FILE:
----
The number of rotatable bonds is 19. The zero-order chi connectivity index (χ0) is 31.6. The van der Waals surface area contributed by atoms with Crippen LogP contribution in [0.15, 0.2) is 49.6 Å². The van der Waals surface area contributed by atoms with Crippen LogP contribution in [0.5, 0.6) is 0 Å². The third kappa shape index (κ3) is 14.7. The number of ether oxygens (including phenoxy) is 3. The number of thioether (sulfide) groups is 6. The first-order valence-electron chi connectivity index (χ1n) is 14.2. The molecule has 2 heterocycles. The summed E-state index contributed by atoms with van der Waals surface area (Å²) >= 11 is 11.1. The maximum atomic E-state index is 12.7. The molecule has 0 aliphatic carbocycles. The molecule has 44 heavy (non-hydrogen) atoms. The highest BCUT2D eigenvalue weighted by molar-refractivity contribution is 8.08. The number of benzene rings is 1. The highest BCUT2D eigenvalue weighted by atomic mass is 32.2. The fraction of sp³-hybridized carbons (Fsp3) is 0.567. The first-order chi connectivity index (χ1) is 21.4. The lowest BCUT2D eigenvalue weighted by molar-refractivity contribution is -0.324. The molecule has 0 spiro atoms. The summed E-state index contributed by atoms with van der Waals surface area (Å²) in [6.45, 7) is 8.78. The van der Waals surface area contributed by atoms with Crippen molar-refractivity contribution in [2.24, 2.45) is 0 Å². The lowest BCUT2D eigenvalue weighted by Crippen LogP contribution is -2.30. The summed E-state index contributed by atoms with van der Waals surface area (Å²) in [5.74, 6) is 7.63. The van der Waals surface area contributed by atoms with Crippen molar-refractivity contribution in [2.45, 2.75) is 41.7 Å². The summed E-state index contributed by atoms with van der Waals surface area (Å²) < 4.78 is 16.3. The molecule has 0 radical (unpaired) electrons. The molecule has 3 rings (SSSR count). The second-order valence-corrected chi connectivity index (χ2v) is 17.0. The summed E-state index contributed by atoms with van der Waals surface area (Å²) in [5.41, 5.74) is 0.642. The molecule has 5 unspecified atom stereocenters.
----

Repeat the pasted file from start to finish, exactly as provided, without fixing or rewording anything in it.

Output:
The number of rotatable bonds is 19. The zero-order chi connectivity index (χ0) is 31.6. The van der Waals surface area contributed by atoms with Crippen LogP contribution in [0.15, 0.2) is 49.6 Å². The van der Waals surface area contributed by atoms with Crippen LogP contribution in [0.5, 0.6) is 0 Å². The third kappa shape index (κ3) is 14.7. The number of ether oxygens (including phenoxy) is 3. The number of thioether (sulfide) groups is 6. The first-order valence-electron chi connectivity index (χ1n) is 14.2. The molecule has 2 heterocycles. The summed E-state index contributed by atoms with van der Waals surface area (Å²) >= 11 is 11.1. The maximum atomic E-state index is 12.7. The molecule has 0 aliphatic carbocycles. The molecule has 44 heavy (non-hydrogen) atoms. The highest BCUT2D eigenvalue weighted by molar-refractivity contribution is 8.08. The number of benzene rings is 1. The highest BCUT2D eigenvalue weighted by atomic mass is 32.2. The fraction of sp³-hybridized carbons (Fsp3) is 0.567. The first-order chi connectivity index (χ1) is 21.4. The lowest BCUT2D eigenvalue weighted by molar-refractivity contribution is -0.324. The molecule has 0 spiro atoms. The summed E-state index contributed by atoms with van der Waals surface area (Å²) in [6.45, 7) is 8.78. The van der Waals surface area contributed by atoms with Crippen molar-refractivity contribution in [2.24, 2.45) is 0 Å². The lowest BCUT2D eigenvalue weighted by Crippen LogP contribution is -2.30. The summed E-state index contributed by atoms with van der Waals surface area (Å²) in [5.74, 6) is 7.63. The van der Waals surface area contributed by atoms with Crippen molar-refractivity contribution in [2.45, 2.75) is 41.7 Å². The summed E-state index contributed by atoms with van der Waals surface area (Å²) < 4.78 is 16.3. The molecule has 0 radical (unpaired) electrons. The molecule has 3 rings (SSSR count). The second-order valence-corrected chi connectivity index (χ2v) is 17.0. The summed E-state index contributed by atoms with van der Waals surface area (Å²) in [5.41, 5.74) is 0.642. The molecule has 5 unspecified atom stereocenters.